Pedestrians crossing a rain-slick street intersection at night, covered by umbrellas A neon-lit shopping district in Japan Japanese lanterns lining an alleyway at night An outdoor dining area at night A view of video billboards at night in a Japanese shopping district A view of video billboards at night in a Japanese shopping district, with pedestrians below

Inspired by a popular Mac OS X screensaver theme and using the incredible photographs of Liam Wong, I’ve made this automated presentation for sites, suitable for portfolios and marketing. It combines some of the oldest principles of web development - progressive enhancement - with some of the newest: the .

Step By Step

While I will be using a polyfill to gain support for the Web Animation API in browsers other than Chrome and Firefox, it’s important to build the interaction as if won’t work at all. To that end, the images are placed on the page as follows (alt values have been left blank for conciseness and clarity)

<div class="shuffle reveal">
    <img src="umbrellas.jpg" alt>
    <img src="shopping-at-night.jpg" alt>
    <img src="lanterns.jpg" alt>
    <img src="outdoor-dining.jpg" alt>
    <img src="blade-runner.jpg" alt>
    <img src="square-umbrellas.jpg" alt>

If we assume that the basic loads, the images should be styled in rows, using a variation on the technique I discussed in the last article:

@keyframes reveal {
    to { 
        opacity: 1; 
.shuffle {
    min-height: 100vh;
    position: relative;
.shuffle img { 
    width: 33%; 
    opacity: 0; 
    transform: scale(1.3);
.reveal img { 
    animation: reveal 1s 1s forwards; 

The <div> is set to a min-height with vh units and position: relative to ensure that the final presentation takes up the full page. Without the associated JavaScript, the CSS on the div will make no difference, and images will fade in together as one after a one-second delay.

Adding Web Animation

With the basic presentation in place, we can add JavaScript. The first thing we must do is turn off the default animation; we do this by removing the shuffle class:

var reveal = document.querySelector(".reveal");
var revealedImages = reveal.querySelectorAll("img"),
i = 1;

The images will be randomly distributed and angled, so I’ll make a function that covers randomness between two values:

function getRandom(min, max) {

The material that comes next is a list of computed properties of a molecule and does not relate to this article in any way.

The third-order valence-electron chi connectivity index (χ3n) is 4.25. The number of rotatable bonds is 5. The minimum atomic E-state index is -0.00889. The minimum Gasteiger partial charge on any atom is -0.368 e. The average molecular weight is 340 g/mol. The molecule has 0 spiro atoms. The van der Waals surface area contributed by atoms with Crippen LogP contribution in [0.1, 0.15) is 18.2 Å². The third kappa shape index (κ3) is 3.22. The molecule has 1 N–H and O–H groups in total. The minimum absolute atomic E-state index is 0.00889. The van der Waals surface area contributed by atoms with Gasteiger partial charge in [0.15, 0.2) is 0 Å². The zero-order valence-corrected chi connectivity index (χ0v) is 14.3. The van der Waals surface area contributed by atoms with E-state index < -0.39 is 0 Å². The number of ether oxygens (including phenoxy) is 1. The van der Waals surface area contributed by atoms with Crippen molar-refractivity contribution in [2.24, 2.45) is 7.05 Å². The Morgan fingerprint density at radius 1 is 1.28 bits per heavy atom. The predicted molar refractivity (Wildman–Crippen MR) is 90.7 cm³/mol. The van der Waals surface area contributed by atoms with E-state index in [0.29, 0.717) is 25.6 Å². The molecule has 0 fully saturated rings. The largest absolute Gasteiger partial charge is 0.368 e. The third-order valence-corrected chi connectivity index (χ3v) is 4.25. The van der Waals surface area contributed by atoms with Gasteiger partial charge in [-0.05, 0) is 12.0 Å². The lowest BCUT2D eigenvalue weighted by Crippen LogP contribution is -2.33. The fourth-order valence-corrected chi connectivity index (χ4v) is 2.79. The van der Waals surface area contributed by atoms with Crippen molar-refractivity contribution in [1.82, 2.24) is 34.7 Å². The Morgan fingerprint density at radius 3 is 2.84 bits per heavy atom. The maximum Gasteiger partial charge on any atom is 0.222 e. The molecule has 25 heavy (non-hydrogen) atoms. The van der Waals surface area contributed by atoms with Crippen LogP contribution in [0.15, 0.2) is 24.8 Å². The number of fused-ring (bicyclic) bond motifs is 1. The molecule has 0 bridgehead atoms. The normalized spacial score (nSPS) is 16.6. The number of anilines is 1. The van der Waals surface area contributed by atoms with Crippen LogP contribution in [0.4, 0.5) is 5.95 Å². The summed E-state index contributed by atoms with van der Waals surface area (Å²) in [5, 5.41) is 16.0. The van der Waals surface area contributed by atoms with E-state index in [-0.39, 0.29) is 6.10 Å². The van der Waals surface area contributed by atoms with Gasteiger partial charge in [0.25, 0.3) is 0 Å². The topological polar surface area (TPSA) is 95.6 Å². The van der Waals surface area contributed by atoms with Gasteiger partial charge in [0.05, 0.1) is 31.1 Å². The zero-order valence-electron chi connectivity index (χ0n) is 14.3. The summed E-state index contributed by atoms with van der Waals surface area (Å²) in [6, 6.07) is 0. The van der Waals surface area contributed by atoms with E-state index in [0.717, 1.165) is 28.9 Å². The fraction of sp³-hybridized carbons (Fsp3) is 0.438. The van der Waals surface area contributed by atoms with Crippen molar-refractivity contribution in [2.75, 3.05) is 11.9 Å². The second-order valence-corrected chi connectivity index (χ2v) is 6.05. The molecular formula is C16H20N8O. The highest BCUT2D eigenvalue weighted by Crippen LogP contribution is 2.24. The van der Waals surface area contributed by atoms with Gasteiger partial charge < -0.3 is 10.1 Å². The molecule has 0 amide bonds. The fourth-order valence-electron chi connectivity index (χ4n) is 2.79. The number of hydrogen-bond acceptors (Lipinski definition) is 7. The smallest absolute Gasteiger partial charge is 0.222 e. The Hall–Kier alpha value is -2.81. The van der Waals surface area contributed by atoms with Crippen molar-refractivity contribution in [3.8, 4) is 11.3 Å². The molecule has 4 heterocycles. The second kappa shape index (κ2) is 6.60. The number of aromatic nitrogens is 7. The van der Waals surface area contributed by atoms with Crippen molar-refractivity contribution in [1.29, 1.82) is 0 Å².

return Math.random() * (max - min) + min;

With all the images inside the <div> read into an array, I can loop through each one:, function(photo) { 
    setTimeout(function(){ = "absolute"; = getRandom(33,45)+"%"; = getRandom(-5,65)+"%"; = getRandom(-6,60)+"vh";
        var animate = photo.animate([
            { opacity: '0', transform: 'rotate('+getRandom(-12,12)+'deg) scale(1.2)', 
                boxShadow: '0 0 12px 12px rgba(0,0,0,.3)' },
            { opacity: '1', transform: 'rotate('+getRandom(-8,8)+'deg)', 
                boxShadow: '0 0 6px 6px rgba(0,0,0,.3)' }
          ], {
            duration: 2000,
          fill: 'forwards'
    }, 1800*i)

Each photo in turn is:

  • provided with absolute positioning, so we can move it anywhere in relation to its containing element.
  • given a random width as a percentage of its container, between 33 and 45%.
  • given a random left as a percentage, between -5 and 65, meaning that images may go slightly off the screen to the left or right
  • defined in its vertical position by a top measured in vh units. Again, the range of numbers used mean that the photo may appear slightly outside the viewport.
  • provided with a class of expose, that defines a frame for the image. The class is added to the page’s stylesheet so that the script can draw from it:
.expose {
    border: 1.4rem solid #eee;

The random animated nature of the scattered photos makes movement with the Web Animation API an obvious use, via an animate variable:

  • the initial opacity of the photo is set to 0, and provided with a random initial rotation and a scale of 1.2. A spread boxShadow is also applied (note the camelCasing and lack of hyphen in the property when it is used in JavaScript).
  • the photo is animated to full opacity, a (likely) different angle, and a tighter box-shadow. By not defining it in the second keyframe, scale is automatically set to 1.
  • each animation takes 2 seconds, and is delayed by the value of the incrementor i multiplied by 1000 milliseconds.

Conclusion & Improvements

Coupled with a good Web Animation API polyfill for browsers that don’t support the specification, the result works very well. However, there’s plenty of room for improvement:

  1. The random left and top ranges are simply “guesstimates”: it would be nice to work them out from the maximum width and top value of the photos, coupled with their aspect ratios.
  2. The images automatically stack on each other in the order they appear on the page. It might be useful to randomly shuffle the photos so they appear in a different order each time.
  3. The layering effect obscures images that have been previously placed; it would be helpful if the elements could be dragged and re-ordered by the user.

I’ll be covering those possibilities in future articles, in association with other demos.

Photographs by Liam Wong, used with permission.

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